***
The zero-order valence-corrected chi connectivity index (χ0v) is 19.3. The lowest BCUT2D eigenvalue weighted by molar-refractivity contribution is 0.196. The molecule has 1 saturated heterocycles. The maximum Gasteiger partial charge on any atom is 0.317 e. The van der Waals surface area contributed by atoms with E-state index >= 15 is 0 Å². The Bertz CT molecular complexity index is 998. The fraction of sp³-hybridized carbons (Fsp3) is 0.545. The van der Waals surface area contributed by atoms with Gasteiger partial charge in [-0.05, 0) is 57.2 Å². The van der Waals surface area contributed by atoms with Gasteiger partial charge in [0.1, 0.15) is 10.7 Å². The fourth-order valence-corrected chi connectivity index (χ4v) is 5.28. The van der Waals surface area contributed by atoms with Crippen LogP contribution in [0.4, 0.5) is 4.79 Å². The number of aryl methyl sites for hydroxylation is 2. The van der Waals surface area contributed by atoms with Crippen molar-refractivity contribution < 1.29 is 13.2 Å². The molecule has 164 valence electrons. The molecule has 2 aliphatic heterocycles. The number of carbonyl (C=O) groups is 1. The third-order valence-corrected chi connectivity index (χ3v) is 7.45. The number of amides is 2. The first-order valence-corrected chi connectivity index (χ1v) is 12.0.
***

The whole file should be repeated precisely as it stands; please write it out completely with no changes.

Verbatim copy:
The zero-order valence-corrected chi connectivity index (χ0v) is 19.3. The lowest BCUT2D eigenvalue weighted by molar-refractivity contribution is 0.196. The molecule has 1 saturated heterocycles. The maximum Gasteiger partial charge on any atom is 0.317 e. The van der Waals surface area contributed by atoms with E-state index >= 15 is 0 Å². The Bertz CT molecular complexity index is 998. The fraction of sp³-hybridized carbons (Fsp3) is 0.545. The van der Waals surface area contributed by atoms with Gasteiger partial charge in [-0.05, 0) is 57.2 Å². The van der Waals surface area contributed by atoms with Gasteiger partial charge in [0.1, 0.15) is 10.7 Å². The fourth-order valence-corrected chi connectivity index (χ4v) is 5.28. The van der Waals surface area contributed by atoms with Crippen LogP contribution in [0.4, 0.5) is 4.79 Å². The number of aryl methyl sites for hydroxylation is 2. The van der Waals surface area contributed by atoms with Crippen molar-refractivity contribution < 1.29 is 13.2 Å². The molecule has 164 valence electrons. The molecule has 2 aliphatic heterocycles. The number of carbonyl (C=O) groups is 1. The third-order valence-corrected chi connectivity index (χ3v) is 7.45. The number of amides is 2. The first-order valence-corrected chi connectivity index (χ1v) is 12.0.